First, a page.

Tips and Tricks for Tummy Time Fun

Current safe sleep practices have parents chanting "back is best" by the time they leave the hospital, so it might seem strange that those same parents are equally advised to give their awake babies a chance to spend time on their other side, their tummy! This is a practice parents and medical professionals affectionately call "Tummy Time".

Benefits of Tummy Time

Tummy Time is essential for babies to develop neck, back, and shoulder muscles and to prevent issues such as flat head syndrome and twisted neck (positional torticollis). It will help strengthen your little one's core muscles and allow them to form the building blocks needed as they begin rolling, sitting, and crawling.

Designating time on their stomach will allow your baby to explore surfaces and textures they might not otherwise have. This will stimulate their developing senses like sight and touch. It will also allow your baby to practice moving their body as they become more self-aware and gain an understanding of balance, hand-eye coordination, and more!<

Ways to Have Tummy Time

The traditional way to have Tummy Time is to simply lay your baby in the prone position (on their stomach-face down) on the floor. You can put a brightly colored play mat or blanket under them to give a soft clean surface and some visual stimulation. (This will also protect your floor from any spit-up accidents that may result from the extra pressure on their stomach). If your baby is upset being on their tummy, try getting on eye level with them and smiling for encouragement! This can comfort a baby who might be otherwise upset when they can't see you.

If your baby is one that hates to be put down at all, you can still get the benefits of Tummy Time by having them lay tummy-to-tummy on the chest of a trusted grown-up. You can also hold your baby in a prone position while supporting their head and neck or by laying them across your knees while you sit. (Just be sure to keep a firm hold on your baby so they don't roll off and fall!) An added benefit of these positions is that they can be used for burping and helping relieve gas as well.

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If your baby resists Tummy Time even if you remain nearby, consider utilizing some of the following options:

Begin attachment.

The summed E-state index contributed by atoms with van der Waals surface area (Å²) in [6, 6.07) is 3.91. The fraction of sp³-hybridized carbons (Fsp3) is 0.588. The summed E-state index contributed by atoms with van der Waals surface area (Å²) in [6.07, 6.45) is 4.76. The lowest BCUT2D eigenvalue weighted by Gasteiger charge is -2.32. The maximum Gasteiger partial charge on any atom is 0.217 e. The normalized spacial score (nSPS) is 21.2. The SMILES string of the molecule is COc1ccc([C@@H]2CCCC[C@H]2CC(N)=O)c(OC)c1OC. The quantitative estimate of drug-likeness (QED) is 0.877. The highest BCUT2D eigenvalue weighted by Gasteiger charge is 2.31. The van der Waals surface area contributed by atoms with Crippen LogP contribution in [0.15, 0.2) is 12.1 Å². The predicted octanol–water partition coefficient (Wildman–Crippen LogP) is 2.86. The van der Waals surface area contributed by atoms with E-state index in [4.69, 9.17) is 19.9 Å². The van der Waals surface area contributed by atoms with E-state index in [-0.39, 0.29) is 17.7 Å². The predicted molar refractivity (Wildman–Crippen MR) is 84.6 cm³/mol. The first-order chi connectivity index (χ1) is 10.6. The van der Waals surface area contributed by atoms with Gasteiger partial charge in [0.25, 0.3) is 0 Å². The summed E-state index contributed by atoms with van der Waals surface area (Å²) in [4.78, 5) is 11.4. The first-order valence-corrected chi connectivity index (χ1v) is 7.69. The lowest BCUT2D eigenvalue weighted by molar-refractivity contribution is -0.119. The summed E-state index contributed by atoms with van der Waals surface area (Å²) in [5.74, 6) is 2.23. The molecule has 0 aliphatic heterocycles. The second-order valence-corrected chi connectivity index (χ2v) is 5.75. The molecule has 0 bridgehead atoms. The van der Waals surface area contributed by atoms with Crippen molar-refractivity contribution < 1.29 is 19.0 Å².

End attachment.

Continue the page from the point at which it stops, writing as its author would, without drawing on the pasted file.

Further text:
• Keeping a regular schedule so your baby knows what to expect (Tummy Time after baths or diaper changes).
  • Utilize distractions like toys or songs to catch your baby's attention and keep them focused and happy.

A Tummy Time Timeline

Parents can begin Tummy Time with their babies right away as newborns and continue intentionally designating that time until they are 7-9 months old and moving regularly on their own. While enriching your baby with Tummy Time, you can look for the following milestones to ensure they meet their developmental milestones. You may also consider watching videos online for examples of babies experiencing Tummy Time at each stage.

Two weeks:You may primarily utilize Tummy Time positions where you are holding your baby at this stage rather than placing them on the floor. This not only comforts your newborn baby but also gives you the benefit of some sweet newborn snuggles.

1-2 months: Your baby will most likely be turning their head, or even trying to lift their head during Tummy Time, trying to see things around them and giving their face some freedom. Eventually, Tummy Time should be more familiar and less upsetting for your baby.

3-4 months: This is an exciting stage as babies will have more head control and often begin tracking things with their faces and eyes as they move around the room. You can dangle a toy in front of them to keep their focus during Tummy Time, and they may be starting to lift themselves onto their elbows. They should be able to spend around an hour a day in Tummy Time. (Total, not all at one time).

5-6 months: Your baby will begin to straighten their arms, push up onto their hands, and occasionally reach forward toward toys or objects in front of them. They will start turning their body and even rolling from back to front and front to back. They may begin to realize that they are more mobile on their stomach and begin to enjoy Tummy Time more than ever before!

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Some safety reminders to keep in mind:

  • Your baby should only be placed on their stomach when they are awake. If they fall asleep during Tummy Time, roll them onto their back.
  • Communicate with all of your baby's caregivers so they understand the importance of Tummy Time, what to expect, and how to safely facilitate.
  • If you are concerned your baby isn't reaching the appropriate milestones during Tummy Time, bring your concerns to your baby's doctor so they can advise you on the next steps if necessary.
  • Never leave your baby unsupervised during Tummy Time, especially on a plush surface such as a thick blanket which can pose a suffocation hazard, or on a higher level like a couch or bed where they could roll off and fall. As your baby gets older, be conscious of what is around your baby and within reach, such as cords they could get tangled in or small objects that they could place in their mouths and choke on.

Tummy Time can be a fun activity for parents or guardians and babies alike as your baby learns and grows through milestones. Before you know it, your little one will be crawling around faster than you can imagine!

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